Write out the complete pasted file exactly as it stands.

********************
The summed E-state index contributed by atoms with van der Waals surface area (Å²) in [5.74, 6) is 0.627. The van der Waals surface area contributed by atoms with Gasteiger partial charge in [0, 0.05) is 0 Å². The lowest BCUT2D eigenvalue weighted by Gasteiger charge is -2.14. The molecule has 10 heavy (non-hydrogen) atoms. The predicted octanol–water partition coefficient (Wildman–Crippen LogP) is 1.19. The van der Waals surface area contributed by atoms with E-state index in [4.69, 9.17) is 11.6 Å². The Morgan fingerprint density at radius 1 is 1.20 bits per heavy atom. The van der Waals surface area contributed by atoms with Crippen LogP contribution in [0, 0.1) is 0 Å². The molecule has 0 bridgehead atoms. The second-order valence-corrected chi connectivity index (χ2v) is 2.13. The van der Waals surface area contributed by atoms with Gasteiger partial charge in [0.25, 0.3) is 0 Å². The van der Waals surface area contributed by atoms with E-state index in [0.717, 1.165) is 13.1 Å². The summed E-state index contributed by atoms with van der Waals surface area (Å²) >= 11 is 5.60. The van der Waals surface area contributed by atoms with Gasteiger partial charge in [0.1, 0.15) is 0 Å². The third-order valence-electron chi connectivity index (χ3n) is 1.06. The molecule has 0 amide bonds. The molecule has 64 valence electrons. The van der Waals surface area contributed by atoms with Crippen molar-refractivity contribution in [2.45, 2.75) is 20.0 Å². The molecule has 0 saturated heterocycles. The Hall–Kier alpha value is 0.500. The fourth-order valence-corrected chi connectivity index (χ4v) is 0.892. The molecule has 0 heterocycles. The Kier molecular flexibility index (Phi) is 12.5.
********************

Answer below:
The summed E-state index contributed by atoms with van der Waals surface area (Å²) in [5.74, 6) is 0.627. The van der Waals surface area contributed by atoms with Gasteiger partial charge in [0, 0.05) is 0 Å². The lowest BCUT2D eigenvalue weighted by Gasteiger charge is -2.14. The molecule has 10 heavy (non-hydrogen) atoms. The predicted octanol–water partition coefficient (Wildman–Crippen LogP) is 1.19. The van der Waals surface area contributed by atoms with E-state index in [4.69, 9.17) is 11.6 Å². The Morgan fingerprint density at radius 1 is 1.20 bits per heavy atom. The van der Waals surface area contributed by atoms with Crippen LogP contribution in [0, 0.1) is 0 Å². The molecule has 0 bridgehead atoms. The second-order valence-corrected chi connectivity index (χ2v) is 2.13. The van der Waals surface area contributed by atoms with Gasteiger partial charge in [0.25, 0.3) is 0 Å². The van der Waals surface area contributed by atoms with E-state index in [0.717, 1.165) is 13.1 Å². The summed E-state index contributed by atoms with van der Waals surface area (Å²) >= 11 is 5.60. The van der Waals surface area contributed by atoms with Gasteiger partial charge in [0.1, 0.15) is 0 Å². The third-order valence-electron chi connectivity index (χ3n) is 1.06. The molecule has 0 amide bonds. The molecule has 64 valence electrons. The van der Waals surface area contributed by atoms with Crippen molar-refractivity contribution in [2.45, 2.75) is 20.0 Å². The molecule has 0 saturated heterocycles. The Hall–Kier alpha value is 0.500. The fourth-order valence-corrected chi connectivity index (χ4v) is 0.892. The molecule has 0 heterocycles. The Kier molecular flexibility index (Phi) is 12.5.